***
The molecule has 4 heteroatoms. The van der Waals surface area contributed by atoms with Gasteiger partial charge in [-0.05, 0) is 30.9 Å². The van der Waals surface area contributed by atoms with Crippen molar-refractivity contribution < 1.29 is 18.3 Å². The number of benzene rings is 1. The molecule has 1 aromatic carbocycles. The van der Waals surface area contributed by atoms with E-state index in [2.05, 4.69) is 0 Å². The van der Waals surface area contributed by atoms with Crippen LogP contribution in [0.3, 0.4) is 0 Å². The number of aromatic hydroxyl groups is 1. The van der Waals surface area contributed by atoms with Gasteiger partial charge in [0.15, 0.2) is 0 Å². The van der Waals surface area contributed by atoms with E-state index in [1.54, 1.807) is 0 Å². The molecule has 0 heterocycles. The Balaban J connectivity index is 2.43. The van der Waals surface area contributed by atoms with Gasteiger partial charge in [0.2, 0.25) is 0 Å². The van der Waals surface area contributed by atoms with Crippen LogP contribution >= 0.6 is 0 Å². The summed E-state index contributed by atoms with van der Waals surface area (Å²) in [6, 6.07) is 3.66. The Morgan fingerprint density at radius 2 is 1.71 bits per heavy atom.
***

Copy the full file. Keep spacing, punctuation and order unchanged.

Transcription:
The molecule has 4 heteroatoms. The van der Waals surface area contributed by atoms with Gasteiger partial charge in [-0.05, 0) is 30.9 Å². The van der Waals surface area contributed by atoms with Crippen molar-refractivity contribution < 1.29 is 18.3 Å². The number of benzene rings is 1. The molecule has 1 aromatic carbocycles. The van der Waals surface area contributed by atoms with E-state index in [2.05, 4.69) is 0 Å². The van der Waals surface area contributed by atoms with Crippen LogP contribution in [0.3, 0.4) is 0 Å². The number of aromatic hydroxyl groups is 1. The van der Waals surface area contributed by atoms with Gasteiger partial charge in [0.15, 0.2) is 0 Å². The van der Waals surface area contributed by atoms with E-state index in [1.54, 1.807) is 0 Å². The molecule has 0 heterocycles. The Balaban J connectivity index is 2.43. The van der Waals surface area contributed by atoms with Gasteiger partial charge in [0.2, 0.25) is 0 Å². The van der Waals surface area contributed by atoms with Crippen LogP contribution >= 0.6 is 0 Å². The summed E-state index contributed by atoms with van der Waals surface area (Å²) in [6, 6.07) is 3.66. The Morgan fingerprint density at radius 2 is 1.71 bits per heavy atom.